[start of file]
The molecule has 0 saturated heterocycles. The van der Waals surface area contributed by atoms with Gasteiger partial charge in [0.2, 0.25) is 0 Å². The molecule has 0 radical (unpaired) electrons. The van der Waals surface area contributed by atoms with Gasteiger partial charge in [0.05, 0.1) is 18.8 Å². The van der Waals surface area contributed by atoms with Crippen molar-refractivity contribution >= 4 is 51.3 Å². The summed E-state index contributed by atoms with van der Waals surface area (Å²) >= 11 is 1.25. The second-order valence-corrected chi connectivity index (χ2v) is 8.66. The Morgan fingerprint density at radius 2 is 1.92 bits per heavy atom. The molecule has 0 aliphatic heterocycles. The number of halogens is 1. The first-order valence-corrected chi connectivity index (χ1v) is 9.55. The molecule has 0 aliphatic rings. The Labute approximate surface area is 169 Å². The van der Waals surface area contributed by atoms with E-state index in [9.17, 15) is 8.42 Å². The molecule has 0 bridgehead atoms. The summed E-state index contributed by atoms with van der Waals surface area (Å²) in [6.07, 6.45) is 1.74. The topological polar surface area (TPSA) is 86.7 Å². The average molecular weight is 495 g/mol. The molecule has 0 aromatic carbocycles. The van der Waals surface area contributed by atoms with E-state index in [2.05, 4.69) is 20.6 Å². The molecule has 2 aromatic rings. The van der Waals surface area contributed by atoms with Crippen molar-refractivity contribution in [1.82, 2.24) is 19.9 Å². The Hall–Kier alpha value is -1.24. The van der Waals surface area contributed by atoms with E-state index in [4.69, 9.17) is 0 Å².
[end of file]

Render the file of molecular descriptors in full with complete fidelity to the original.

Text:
The molecule has 0 saturated heterocycles. The van der Waals surface area contributed by atoms with Gasteiger partial charge in [0.2, 0.25) is 0 Å². The molecule has 0 radical (unpaired) electrons. The van der Waals surface area contributed by atoms with Gasteiger partial charge in [0.05, 0.1) is 18.8 Å². The van der Waals surface area contributed by atoms with Crippen molar-refractivity contribution >= 4 is 51.3 Å². The summed E-state index contributed by atoms with van der Waals surface area (Å²) >= 11 is 1.25. The second-order valence-corrected chi connectivity index (χ2v) is 8.66. The Morgan fingerprint density at radius 2 is 1.92 bits per heavy atom. The molecule has 0 aliphatic heterocycles. The number of halogens is 1. The first-order valence-corrected chi connectivity index (χ1v) is 9.55. The molecule has 0 aliphatic rings. The Labute approximate surface area is 169 Å². The van der Waals surface area contributed by atoms with E-state index in [9.17, 15) is 8.42 Å². The molecule has 0 bridgehead atoms. The summed E-state index contributed by atoms with van der Waals surface area (Å²) in [6.07, 6.45) is 1.74. The topological polar surface area (TPSA) is 86.7 Å². The average molecular weight is 495 g/mol. The molecule has 0 aromatic carbocycles. The van der Waals surface area contributed by atoms with E-state index in [2.05, 4.69) is 20.6 Å². The molecule has 2 aromatic rings. The van der Waals surface area contributed by atoms with Crippen molar-refractivity contribution in [1.82, 2.24) is 19.9 Å². The Hall–Kier alpha value is -1.24. The van der Waals surface area contributed by atoms with E-state index in [4.69, 9.17) is 0 Å².